The Stuff of Legends

By Lorrie Kyle Ramey ’70

Collectively, they were members of the Rollins College community for more than 125 years, teaching and coaching an estimated 10,000 students. At the conclusion of the 2010-11 academic year, Rollins honored three retiring faculty members for their incalculable contributions to the College and the success of generations of Rollins alumni. In recognition of those contributions, the Board of Trustees of the College elevated each to emeritus status.

Erich Blossey
Balancing the Teaching–Learning Equation

Erich Blossey

For Erich Blossey, the key element of the teaching-and-learning compound is research. It’s what motivates him, and he’s imparted that enthusiasm to his students for 46 years.

Listen to Erich Blossey's recollections of Rollins.
Listen to Erich Blossey's recollections of Rollins.

Early in his career, Blossey tackled the problem of how to connect the dry theory of the classroom to the reality of the laboratory, first identifying an area of research undergraduate chemistry students could explore successfully, and then involving them as equal partners in the research endeavor. Meanwhile, he registered two patents, 30+ publications, eight books, and nearly 40 professional presentations—some shared with Rollins students—of his own.

In the summer of 1994, Blossey and his colleague Pedro Bernal, associate professor of chemistry, pioneered summer student-faculty collaborative scholarship projects for rising sophomores. The program, which has grown to embrace scholarship in every discipline, is now a flagship for the College and a magnet for prospective students, who recognize that few have the opportunity to collaborate with faculty, present at professional conferences, and publish in peer-reviewed journals before they begin graduate school.

Blossey’s fascination with chemistry began with the childhood discovery of a chemistry set. His formal education in chemistry includes a bachelor’s degree from The Ohio State University, master’s degree from Iowa State University, and Ph.D. from Carnegie Institute of Technology (now Carnegie-Mellon University). He earned postdoctoral fellowships from the National Institutes of Health (NIH) and Syntex, S.A., which took him to Stanford University and Mexico City, respectively. In 1965, he joined Rollins’ faculty, after spending a year at Wabash College as a Kettering Foundation-Great Lakes Colleges Association Teaching Intern.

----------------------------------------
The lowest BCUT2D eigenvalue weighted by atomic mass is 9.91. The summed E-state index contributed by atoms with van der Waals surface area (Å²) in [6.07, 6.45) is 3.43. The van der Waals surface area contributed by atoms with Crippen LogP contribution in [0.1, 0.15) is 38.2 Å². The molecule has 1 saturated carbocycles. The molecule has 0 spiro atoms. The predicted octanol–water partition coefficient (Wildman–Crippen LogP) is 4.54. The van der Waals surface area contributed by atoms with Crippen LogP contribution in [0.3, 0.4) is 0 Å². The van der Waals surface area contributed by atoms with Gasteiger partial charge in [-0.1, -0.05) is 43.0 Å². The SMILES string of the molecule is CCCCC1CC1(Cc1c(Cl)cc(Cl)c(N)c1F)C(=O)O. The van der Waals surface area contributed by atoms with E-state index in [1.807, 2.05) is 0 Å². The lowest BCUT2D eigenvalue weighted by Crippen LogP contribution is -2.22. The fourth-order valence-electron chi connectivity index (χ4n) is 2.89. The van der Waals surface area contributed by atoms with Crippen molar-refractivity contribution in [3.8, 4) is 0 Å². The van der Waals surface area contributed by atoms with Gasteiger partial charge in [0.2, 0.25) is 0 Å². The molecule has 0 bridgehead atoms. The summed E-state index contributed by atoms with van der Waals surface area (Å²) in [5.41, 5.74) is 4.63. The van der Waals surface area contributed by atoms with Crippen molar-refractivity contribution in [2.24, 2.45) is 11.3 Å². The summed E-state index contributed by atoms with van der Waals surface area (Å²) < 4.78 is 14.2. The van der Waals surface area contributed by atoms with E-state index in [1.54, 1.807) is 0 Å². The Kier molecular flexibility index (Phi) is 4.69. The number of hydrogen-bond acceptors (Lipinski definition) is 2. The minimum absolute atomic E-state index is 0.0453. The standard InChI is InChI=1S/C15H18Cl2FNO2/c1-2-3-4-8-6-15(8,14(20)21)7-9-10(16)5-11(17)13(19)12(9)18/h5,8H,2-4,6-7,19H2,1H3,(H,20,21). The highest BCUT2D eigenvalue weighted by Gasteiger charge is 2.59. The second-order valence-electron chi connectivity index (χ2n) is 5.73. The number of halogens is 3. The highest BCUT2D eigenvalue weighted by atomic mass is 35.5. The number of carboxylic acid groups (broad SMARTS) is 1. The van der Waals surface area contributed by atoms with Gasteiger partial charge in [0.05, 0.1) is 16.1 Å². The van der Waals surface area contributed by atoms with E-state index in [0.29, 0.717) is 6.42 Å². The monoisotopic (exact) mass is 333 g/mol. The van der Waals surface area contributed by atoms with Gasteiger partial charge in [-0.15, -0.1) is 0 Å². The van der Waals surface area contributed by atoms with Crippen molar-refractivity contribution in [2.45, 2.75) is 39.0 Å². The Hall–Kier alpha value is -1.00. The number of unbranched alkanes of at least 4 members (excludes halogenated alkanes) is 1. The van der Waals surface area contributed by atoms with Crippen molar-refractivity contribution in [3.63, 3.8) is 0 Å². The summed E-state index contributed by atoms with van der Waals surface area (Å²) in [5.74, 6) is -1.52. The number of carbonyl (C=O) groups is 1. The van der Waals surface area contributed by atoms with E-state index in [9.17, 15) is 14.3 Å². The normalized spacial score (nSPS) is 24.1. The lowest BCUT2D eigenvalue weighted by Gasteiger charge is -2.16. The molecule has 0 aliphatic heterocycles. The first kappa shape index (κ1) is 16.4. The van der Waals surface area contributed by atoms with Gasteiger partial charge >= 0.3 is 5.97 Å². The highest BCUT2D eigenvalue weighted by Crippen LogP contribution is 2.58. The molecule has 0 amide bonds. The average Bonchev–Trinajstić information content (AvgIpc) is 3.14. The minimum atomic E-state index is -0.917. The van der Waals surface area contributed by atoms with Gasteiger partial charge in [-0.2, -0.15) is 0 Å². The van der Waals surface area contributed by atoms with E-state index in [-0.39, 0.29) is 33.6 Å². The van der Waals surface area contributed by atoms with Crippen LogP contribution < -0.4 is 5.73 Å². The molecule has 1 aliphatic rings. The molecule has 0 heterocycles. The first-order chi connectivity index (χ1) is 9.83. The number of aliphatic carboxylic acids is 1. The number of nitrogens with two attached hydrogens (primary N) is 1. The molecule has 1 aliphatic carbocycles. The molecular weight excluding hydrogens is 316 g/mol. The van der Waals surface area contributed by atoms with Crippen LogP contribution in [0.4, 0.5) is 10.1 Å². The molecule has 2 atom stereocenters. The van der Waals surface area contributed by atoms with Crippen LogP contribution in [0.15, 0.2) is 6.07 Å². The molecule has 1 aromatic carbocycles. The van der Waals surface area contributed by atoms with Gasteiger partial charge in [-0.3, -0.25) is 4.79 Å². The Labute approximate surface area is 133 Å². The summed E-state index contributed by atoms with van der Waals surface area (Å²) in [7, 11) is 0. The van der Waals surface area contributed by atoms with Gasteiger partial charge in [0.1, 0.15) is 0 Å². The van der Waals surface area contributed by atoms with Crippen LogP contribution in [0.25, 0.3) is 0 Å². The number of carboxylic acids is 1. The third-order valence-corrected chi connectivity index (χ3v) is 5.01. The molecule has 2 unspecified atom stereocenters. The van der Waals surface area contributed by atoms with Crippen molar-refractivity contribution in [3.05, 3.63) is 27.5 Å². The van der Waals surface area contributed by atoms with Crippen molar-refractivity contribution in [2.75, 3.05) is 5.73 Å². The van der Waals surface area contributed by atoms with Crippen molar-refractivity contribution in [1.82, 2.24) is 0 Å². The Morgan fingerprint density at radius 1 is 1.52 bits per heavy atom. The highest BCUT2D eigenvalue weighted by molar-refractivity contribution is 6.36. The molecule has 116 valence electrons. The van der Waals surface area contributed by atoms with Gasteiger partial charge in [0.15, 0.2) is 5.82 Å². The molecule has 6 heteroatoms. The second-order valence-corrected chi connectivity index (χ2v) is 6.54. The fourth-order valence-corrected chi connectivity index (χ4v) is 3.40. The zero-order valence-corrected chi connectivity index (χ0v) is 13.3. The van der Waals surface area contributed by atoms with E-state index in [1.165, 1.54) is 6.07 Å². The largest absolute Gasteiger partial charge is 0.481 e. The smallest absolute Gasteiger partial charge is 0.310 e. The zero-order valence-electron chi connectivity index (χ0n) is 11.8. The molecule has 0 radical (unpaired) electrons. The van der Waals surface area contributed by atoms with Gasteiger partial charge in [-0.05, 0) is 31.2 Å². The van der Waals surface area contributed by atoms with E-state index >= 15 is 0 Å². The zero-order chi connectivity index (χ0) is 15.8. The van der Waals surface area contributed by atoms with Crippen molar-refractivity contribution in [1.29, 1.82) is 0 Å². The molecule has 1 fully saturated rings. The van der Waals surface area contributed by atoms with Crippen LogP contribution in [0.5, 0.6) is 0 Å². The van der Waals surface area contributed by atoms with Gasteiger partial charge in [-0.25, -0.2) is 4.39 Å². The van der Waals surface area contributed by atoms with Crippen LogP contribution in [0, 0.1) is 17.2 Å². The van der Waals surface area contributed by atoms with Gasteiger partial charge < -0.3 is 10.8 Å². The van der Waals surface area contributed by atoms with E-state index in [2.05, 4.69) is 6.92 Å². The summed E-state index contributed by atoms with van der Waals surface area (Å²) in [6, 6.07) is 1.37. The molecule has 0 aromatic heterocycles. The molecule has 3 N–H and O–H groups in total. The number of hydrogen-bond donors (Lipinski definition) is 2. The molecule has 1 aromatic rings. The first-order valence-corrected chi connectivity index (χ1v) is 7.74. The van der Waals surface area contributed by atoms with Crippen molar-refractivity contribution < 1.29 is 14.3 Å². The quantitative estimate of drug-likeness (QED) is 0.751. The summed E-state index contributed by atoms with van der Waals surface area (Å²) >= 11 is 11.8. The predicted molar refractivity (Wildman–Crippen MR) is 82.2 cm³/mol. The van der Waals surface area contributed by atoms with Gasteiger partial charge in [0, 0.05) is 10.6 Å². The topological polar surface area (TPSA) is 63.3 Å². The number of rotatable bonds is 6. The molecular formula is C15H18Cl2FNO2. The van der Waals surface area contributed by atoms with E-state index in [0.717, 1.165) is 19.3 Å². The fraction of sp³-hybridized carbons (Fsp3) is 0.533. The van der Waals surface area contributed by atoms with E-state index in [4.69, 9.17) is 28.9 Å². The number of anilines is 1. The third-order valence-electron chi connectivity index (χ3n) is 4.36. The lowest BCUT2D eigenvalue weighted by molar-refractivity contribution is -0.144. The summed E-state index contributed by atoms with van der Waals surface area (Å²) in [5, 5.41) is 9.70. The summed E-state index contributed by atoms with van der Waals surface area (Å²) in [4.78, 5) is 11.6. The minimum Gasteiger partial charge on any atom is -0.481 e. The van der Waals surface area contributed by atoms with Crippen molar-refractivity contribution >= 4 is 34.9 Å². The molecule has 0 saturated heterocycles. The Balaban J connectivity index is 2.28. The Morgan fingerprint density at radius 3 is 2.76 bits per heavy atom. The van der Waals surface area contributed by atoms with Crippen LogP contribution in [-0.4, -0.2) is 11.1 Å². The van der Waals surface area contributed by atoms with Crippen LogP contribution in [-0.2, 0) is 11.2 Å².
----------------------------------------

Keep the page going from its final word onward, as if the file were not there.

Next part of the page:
Although his research carries intimidating titles (“Preparation and Catalytic Properties of Immobilized Chiral Dirhodium (II) Carboxamidates,” “Catalysts with Mixed Ligands on Immobilized Supports, Electronic and Steric Advantages”), Blossey found creative ways to engage less scientifically minded students, offering courses such as Photography: The Science and Art. He was an early adopter of technology in the classroom, including the Personalized System of Instruction (PSI), the Personalized Response System (PRS), and more recently, the use of "clickers" in the classroom.

Blossey was appointed Archibald Granville Bush Professor of Science in 1981 and was the inaugural recipient of the D. J. and J. M. Cram Chair of Chemistry, a gift to the College from Nobel Prize laureate Donald Cram ’41 ’88H and his wife. Other recognitions include appointments as Senior NIH Postdoctoral Fellow (University of New Mexico) and Visiting Scholar (Harvard University). Nonetheless, for Blossey, these professional recognitions pale in comparison to the graduations of his daughter Lisa ’04 and son, Erich Gordon ’07.

Blossey considers himself not so much a teacher as a guide in the learning process. Fortunately, that guidance will continue—reviewing textbooks for Pearson Prentice Hall and McGraw-Hill and refereeing journal articles for the American Chemistry Society. He hopes to focus much of his time on strengthening K-16 education in the U.S., particularly STEM (science, technology, engineering, mathematics). As he noted, “Much to be done since we rank 25th out of 30 ‘developed’ countries!”

STEM couldn’t have a more fervent champion.

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